Monday, October 18, 2010

Drinking Dönnhoff Young: Riesling and the Art of Minimal Sacrifice

A few weeks ago a sample box containing two bottles of wine showed up at my house. I never have high hopes when opening these things, but this one contained quite a treat - a bottle of 2008 Dönnhoff Oberhäuser Brücke Riesling Spätlese, about $50, Terry Theise Selections. It wasn't Theise or Skurnik who sent the samples, it was a group called Destination Riesling (and I originally mis-identified them as Rieslings of Europe).

I don't have a lot of experience drinking German Riesling, and if I were going to buy a Dönnhoff wine to experiment with, I would begin by reading a bit - perhaps Lyle's blog. And I definitely would have started with something a lot less expensive. Heck, I don't even know the Dönnhoff line-up, and whether or not this is one of the top sites. So I called my Riesling lovin' pal Dan Melia and he told me that this is indeed one of Dönnhoff's top wines, and that this particular bottle, the 2008, was actually his favorite wine during a recent visit to the Dönnhoff estate.

Nice! I should tuck this away for a decade or more and one day it will be brilliant. But wait a minute...Wouldn't that be kind of silly, in this case? First of all, it is a sample, and meant for me to drink in the near term, not a decade from now. Also, if I don't understand the wine when it's young, what will I gain from drinking it when it's more mature, or "better" than it is now? There would be nothing to compare it to. So I decided to drink the wine, and the only question was when.

And then on a recent evening, without a whole lot in the fridge, I made a simple dinner that is a monthly staple in our house - firm tofu with celery, carrot, and onion in fiery hot chili and fermented soybean sauce. We had no beer, which is probably best with this dish. But we did have a great young bottle of Spätlese Riesling.

What can I say - the wine was absolutely delicious. Such clarity, such a harmonious package of aromas and flavors. And although there have to be 80 grams of residual sugar here, and the alcohol is only 8.5%, this wine drinks as though it is dry. What I mean is that the sensation is not one of sweetness, although it is a sweet wine. It is balanced perfectly by acidity and feels lush and ripe, energetic. And I loved how on day 2 the wine showed a complex brown baking spices and earthy tone.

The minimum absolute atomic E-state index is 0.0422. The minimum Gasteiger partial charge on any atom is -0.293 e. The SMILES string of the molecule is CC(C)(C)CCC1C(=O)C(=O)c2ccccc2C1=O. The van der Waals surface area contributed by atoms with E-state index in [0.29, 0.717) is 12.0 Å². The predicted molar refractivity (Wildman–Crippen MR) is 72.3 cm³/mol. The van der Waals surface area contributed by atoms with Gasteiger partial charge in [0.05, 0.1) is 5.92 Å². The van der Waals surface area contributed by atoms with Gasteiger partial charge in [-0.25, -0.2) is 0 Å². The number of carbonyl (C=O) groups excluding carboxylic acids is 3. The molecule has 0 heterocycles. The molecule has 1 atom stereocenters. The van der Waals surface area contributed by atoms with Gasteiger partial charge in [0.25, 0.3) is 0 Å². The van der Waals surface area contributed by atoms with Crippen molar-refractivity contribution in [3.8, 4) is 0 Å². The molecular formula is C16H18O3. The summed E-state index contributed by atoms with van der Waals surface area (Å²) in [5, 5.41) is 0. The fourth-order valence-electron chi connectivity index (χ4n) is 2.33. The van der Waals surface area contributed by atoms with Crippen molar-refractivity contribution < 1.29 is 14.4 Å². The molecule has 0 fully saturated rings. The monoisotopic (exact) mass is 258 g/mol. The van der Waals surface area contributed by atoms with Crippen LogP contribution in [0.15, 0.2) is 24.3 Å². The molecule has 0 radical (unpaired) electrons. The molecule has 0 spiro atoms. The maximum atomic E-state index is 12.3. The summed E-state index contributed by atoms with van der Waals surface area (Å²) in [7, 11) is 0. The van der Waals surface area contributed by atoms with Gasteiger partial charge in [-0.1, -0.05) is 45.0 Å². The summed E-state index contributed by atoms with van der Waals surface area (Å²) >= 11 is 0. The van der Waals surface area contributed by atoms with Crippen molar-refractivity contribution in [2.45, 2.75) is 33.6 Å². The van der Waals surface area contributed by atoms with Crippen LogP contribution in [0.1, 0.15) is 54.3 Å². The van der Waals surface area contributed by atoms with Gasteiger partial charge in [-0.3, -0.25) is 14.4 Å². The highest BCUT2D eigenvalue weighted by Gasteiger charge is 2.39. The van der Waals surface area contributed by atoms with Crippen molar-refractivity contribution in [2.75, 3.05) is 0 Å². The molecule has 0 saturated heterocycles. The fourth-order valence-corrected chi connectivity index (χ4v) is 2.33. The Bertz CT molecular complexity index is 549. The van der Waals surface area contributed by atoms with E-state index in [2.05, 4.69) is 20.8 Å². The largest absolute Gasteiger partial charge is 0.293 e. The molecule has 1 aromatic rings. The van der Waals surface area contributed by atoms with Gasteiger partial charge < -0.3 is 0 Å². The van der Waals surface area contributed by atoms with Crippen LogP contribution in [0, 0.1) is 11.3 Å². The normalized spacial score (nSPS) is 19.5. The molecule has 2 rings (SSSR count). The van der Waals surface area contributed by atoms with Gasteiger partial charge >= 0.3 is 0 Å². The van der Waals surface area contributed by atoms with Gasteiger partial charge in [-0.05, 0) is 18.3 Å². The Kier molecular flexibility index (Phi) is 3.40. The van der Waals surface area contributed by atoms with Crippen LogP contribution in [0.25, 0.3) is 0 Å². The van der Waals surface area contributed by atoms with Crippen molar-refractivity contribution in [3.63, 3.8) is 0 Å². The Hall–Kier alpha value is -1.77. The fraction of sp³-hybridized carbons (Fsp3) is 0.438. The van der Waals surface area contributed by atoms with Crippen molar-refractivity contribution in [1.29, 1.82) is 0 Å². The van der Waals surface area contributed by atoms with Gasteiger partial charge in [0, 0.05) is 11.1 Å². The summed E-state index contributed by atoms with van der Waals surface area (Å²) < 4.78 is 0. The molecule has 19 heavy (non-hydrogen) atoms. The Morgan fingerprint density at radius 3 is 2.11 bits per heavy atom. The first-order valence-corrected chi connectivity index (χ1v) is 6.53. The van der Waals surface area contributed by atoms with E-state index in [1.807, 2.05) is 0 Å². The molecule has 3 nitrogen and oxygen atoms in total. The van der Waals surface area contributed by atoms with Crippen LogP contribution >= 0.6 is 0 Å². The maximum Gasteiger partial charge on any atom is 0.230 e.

I was thinking about drinking this wine young, and wondering what I missed out on by not waiting. I remembered talking with Dan about this, and something very interesting that he said (which I will now present as a direct quote, when in fact I am paraphrasing):

Neil, let me begin by saying how much I like that shirt you're wearing. Now, about Riesling...I think that you sacrifice less when you drink Riesling young than you do with any other grape. Of course good Riesling changes a lot as it ages - the fruit recedes a bit, the sweetness recedes a bit, the specific mineral and soil character becomes more prominent. But good Riesling is delicious young, and there's nothing wrong with drinking it that way. It's not like a lot of other wines that can be closed or hard when young. It's a personal preference thing. There is no best time to drink good Riesling, and I hesitate to answer when people ask me to tell them the prime drinking window for a certain wine. It really depends on how you like your Riesling.
I would be tempted to dismiss this as typical wine business clap-trap that urges me to drink wine quickly, so then I of course have to buy more wine. But Dan bears no resemblance to the people who adopt that strategy in answering wine questions. This was his thoughtful response, before I drank the wine, when I asked him when I should drink it. It's an interesting idea - Riesling as great wine for young drinking in terms of minimal sacrifice.

9 comments:

Yule said...

I have actually read some people argue that Donnhoff should be drunk young and that it does NOT age well. I believe Lyle Fass wrote a post on it.

http://rockssandfruit.blogspot.com/2009/03/more-tns-and-why-does-donnhoff-not-age.html

I have only had Donnhoff young though, and agree it is quite delicious.

Dan said...

I believe it was a blouse, and not a shirt, but never mind.

Just because I fear I've come off as a namby-pamby-just-drink-what-you-like-when-you-like-it sort, I'll refine the paraphrase just a little. I do in fact believe that there can be a (subjective, obviously) best time to drink a good Riesling--as much as I loved it fresh, I might have loved that Dönnhoff even more seven or eight years from now--but my main point was that if you don't wait it out that long there is certainly nothing to feel bad about, nothing to apologize for, nothing to fear. You are not doing a disservice to a great Mosel wine if you drink it young.